Entrepreneurs can be reluctant to pull away from work. But slogging it out through the summer may not be good for your health—or your business.
Take a break. You just might have an a-ha moment that transforms your product or strategy.
Less than half of American small business owners will take a vacation this summer, down from 67 percent in 2006, according to a recent American Express survey.
Why so few?
Many cited their busy work schedules (37 percent) while others claimed that they simply couldn't afford it (29 percent). Sixteen percent said that they just don't vacation at all.
But recent research suggests that vacation is more important than you may think—both for the health of the entrepreneur, as well as the health of the business.
The Framingham Heart Study, for example, monitored women's health over the course of 20 years. The research revealed that women who took only one vacation every six years were nearly eight times more likely to develop coronary heart disease. Another study reported by The New York Times in 2008 found that men who did not take a vacation at least once a year had a "21 percent higher risk of death from all causes and were 32 percent more likely to die of a heart attack".
It's always tough to prove causality in studies like these. (Are people who don't take vacations also more likely to eat poorly?) But some entrepreneurs are not taking any chances.
"My wife would kill me if I didn't take some family time this summer to spend with her and our three-year-old and three-month-old," says Matthew Corrin, the 29-year-old founder of Freshii, a fresh food franchise headquarted in Chicago.
Corrin will spend 10 days at his summer cottage and then a week on the beach in Los Angeles, despite his busy schedule that includes opening 20 new locations by September 1.
Katie Shea, co-founder of CitySlips, a New York start-up that sells foldable ballet flats that fit in a purse, says although she hasn't had a break in two years, she plans to take a trip this summer. Both Shea and her partner, Susie Levitt, are also supportive of what they call "mini-vacations," even if for only a day, because of the critical distance from day-to-day work needed to reconsider strategy and innovate.
"It's hard to be creative sitting in an office all day," Shea says. "Once you get out, that's when the ideas start flowing."
Scientifically speaking, she's right. Ever wonder why "a-ha" moments come while resting on the beach or lounging in the bath?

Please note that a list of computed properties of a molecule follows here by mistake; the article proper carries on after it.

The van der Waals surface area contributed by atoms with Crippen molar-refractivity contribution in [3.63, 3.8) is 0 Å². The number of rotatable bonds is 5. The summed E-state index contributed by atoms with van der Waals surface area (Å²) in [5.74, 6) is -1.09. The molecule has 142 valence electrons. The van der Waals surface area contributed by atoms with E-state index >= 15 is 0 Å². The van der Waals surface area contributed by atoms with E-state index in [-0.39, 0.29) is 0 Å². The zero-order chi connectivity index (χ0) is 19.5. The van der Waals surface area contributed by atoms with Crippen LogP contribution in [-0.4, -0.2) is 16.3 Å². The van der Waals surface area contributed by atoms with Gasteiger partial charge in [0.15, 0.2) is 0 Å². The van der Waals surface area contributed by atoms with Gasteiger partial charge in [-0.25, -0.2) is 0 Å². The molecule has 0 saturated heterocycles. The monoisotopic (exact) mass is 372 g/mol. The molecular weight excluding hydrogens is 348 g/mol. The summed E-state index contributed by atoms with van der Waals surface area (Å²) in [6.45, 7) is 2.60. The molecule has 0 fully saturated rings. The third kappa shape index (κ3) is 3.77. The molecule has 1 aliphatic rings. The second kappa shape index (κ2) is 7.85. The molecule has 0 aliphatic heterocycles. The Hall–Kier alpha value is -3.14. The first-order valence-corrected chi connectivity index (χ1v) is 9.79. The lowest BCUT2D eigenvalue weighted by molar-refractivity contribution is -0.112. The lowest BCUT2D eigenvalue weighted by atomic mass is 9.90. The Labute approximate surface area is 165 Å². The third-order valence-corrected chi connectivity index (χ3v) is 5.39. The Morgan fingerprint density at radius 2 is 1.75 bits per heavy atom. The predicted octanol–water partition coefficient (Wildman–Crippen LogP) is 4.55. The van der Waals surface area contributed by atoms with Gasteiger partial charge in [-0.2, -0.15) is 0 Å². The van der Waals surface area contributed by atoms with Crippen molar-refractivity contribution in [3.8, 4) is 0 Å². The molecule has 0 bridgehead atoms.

Jonah Lehrer, a writer for Wired, explains. "You have to understand what's happening in the brain when you have an a-ha moment," he says. Lehrer describes how researchers at Drexel College set out to study what happens in a person's brain when he or she experiences some sort of personal discovery. The scientists found that when individuals completed a word puzzle, right before a moment of insight, a cluster of cells located in the superior temporal gyrus—in the right hemisphere of the brain—show significant activity. And accompanying this are also alpha waves, which are closely linked with mental relaxation.
"So why are alpha waves closely predictive of these moments of insight?" says Lehrer. "What these scientists argue is that when you're really focused on the outside world [or on your business] that's where your consciousness is. But when we're a little bored and a lot relaxed, we turn the spotlight of attention inward, and that makes us much more likely to hear this obscure circuit of cells," which makes it possible to get the insight in the first place.
So, while many people assume that finding the answer to a specific problem requires a lot of focus, or just a lot of caffeine, that's simply not the case.
"That's probably the worst thing you could do," says Lehrer. "Instead, what we should do is take a hot shower or play ping pong." Or, possibly—take a short vacation.
And, if you still need a reason to justify your week playing tennis at the shore, consider the following: When you take a vacation, your employees will be happy.
"If you ever worked for someone else, you know how it is when the boss is away. There's a feeling of freedom, of lightness, of relief," says Melissa Chang, the president of Pure Incubation, a digital publishing company in Topsfield, Mass.
"As the boss, you may not want your employees to feel this freedom. But it's important not only for you to get a break, but for your employees to get a break from you. When you get back from vacation, you'll find that they are refreshed, as well."